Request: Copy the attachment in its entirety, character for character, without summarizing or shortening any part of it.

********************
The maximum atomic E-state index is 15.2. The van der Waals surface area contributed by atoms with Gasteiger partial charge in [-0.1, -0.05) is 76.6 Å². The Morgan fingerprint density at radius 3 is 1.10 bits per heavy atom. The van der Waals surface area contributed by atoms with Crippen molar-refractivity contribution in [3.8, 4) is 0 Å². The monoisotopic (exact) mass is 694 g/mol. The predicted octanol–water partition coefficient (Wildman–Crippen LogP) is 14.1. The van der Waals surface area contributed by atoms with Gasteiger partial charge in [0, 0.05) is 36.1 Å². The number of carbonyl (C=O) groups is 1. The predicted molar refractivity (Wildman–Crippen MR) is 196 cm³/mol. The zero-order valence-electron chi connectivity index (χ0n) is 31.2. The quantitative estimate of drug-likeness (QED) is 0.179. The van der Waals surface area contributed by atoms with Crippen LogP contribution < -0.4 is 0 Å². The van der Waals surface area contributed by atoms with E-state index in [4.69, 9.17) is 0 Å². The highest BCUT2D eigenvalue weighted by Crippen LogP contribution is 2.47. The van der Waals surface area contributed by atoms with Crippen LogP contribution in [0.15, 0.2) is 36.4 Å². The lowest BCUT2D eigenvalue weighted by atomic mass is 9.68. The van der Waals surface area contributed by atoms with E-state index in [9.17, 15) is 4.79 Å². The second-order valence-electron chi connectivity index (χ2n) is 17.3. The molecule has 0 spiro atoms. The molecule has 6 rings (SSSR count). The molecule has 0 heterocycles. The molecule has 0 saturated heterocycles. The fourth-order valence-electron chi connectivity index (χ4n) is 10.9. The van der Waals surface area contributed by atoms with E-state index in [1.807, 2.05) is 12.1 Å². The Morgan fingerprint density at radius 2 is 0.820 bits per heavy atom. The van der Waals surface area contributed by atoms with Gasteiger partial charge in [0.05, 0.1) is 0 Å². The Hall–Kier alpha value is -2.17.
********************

The maximum atomic E-state index is 15.2. The van der Waals surface area contributed by atoms with Gasteiger partial charge in [-0.1, -0.05) is 76.6 Å². The Morgan fingerprint density at radius 3 is 1.10 bits per heavy atom. The van der Waals surface area contributed by atoms with Crippen molar-refractivity contribution in [3.8, 4) is 0 Å². The monoisotopic (exact) mass is 694 g/mol. The predicted octanol–water partition coefficient (Wildman–Crippen LogP) is 14.1. The van der Waals surface area contributed by atoms with Gasteiger partial charge in [0, 0.05) is 36.1 Å². The number of carbonyl (C=O) groups is 1. The predicted molar refractivity (Wildman–Crippen MR) is 196 cm³/mol. The zero-order valence-electron chi connectivity index (χ0n) is 31.2. The quantitative estimate of drug-likeness (QED) is 0.179. The van der Waals surface area contributed by atoms with Crippen LogP contribution < -0.4 is 0 Å². The van der Waals surface area contributed by atoms with E-state index in [4.69, 9.17) is 0 Å². The highest BCUT2D eigenvalue weighted by Crippen LogP contribution is 2.47. The van der Waals surface area contributed by atoms with Crippen LogP contribution in [0.15, 0.2) is 36.4 Å². The lowest BCUT2D eigenvalue weighted by atomic mass is 9.68. The van der Waals surface area contributed by atoms with E-state index in [9.17, 15) is 4.79 Å². The second-order valence-electron chi connectivity index (χ2n) is 17.3. The molecule has 0 spiro atoms. The molecule has 6 rings (SSSR count). The molecule has 0 heterocycles. The molecule has 0 saturated heterocycles. The fourth-order valence-electron chi connectivity index (χ4n) is 10.9. The van der Waals surface area contributed by atoms with E-state index in [1.807, 2.05) is 12.1 Å². The Morgan fingerprint density at radius 2 is 0.820 bits per heavy atom. The van der Waals surface area contributed by atoms with Gasteiger partial charge in [0.05, 0.1) is 0 Å². The Hall–Kier alpha value is -2.17.